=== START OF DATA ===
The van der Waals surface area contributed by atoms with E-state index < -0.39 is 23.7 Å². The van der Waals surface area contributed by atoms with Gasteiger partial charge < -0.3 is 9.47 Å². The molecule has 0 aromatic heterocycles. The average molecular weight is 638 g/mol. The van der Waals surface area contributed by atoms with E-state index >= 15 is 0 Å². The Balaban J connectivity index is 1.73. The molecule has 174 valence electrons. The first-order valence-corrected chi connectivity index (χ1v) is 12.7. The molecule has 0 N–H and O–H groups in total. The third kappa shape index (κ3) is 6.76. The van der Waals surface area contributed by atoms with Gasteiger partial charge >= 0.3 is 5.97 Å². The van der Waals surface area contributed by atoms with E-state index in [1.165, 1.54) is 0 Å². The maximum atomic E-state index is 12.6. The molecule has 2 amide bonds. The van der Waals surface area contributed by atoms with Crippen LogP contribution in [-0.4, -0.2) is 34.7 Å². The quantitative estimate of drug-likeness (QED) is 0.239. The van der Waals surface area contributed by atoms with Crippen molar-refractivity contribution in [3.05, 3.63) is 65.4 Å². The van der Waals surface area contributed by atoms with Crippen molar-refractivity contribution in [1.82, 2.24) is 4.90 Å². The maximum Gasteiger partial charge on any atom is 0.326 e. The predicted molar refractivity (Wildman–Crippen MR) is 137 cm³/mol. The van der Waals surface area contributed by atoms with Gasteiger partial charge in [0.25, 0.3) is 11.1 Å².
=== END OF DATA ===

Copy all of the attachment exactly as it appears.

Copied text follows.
The van der Waals surface area contributed by atoms with E-state index < -0.39 is 23.7 Å². The van der Waals surface area contributed by atoms with Gasteiger partial charge < -0.3 is 9.47 Å². The molecule has 0 aromatic heterocycles. The average molecular weight is 638 g/mol. The van der Waals surface area contributed by atoms with E-state index >= 15 is 0 Å². The Balaban J connectivity index is 1.73. The molecule has 174 valence electrons. The first-order valence-corrected chi connectivity index (χ1v) is 12.7. The molecule has 0 N–H and O–H groups in total. The third kappa shape index (κ3) is 6.76. The van der Waals surface area contributed by atoms with Gasteiger partial charge >= 0.3 is 5.97 Å². The van der Waals surface area contributed by atoms with E-state index in [1.165, 1.54) is 0 Å². The maximum atomic E-state index is 12.6. The molecule has 2 amide bonds. The van der Waals surface area contributed by atoms with Crippen LogP contribution in [-0.4, -0.2) is 34.7 Å². The quantitative estimate of drug-likeness (QED) is 0.239. The van der Waals surface area contributed by atoms with Crippen molar-refractivity contribution in [3.05, 3.63) is 65.4 Å². The van der Waals surface area contributed by atoms with Crippen molar-refractivity contribution in [1.82, 2.24) is 4.90 Å². The maximum Gasteiger partial charge on any atom is 0.326 e. The predicted molar refractivity (Wildman–Crippen MR) is 137 cm³/mol. The van der Waals surface area contributed by atoms with Gasteiger partial charge in [0.25, 0.3) is 11.1 Å².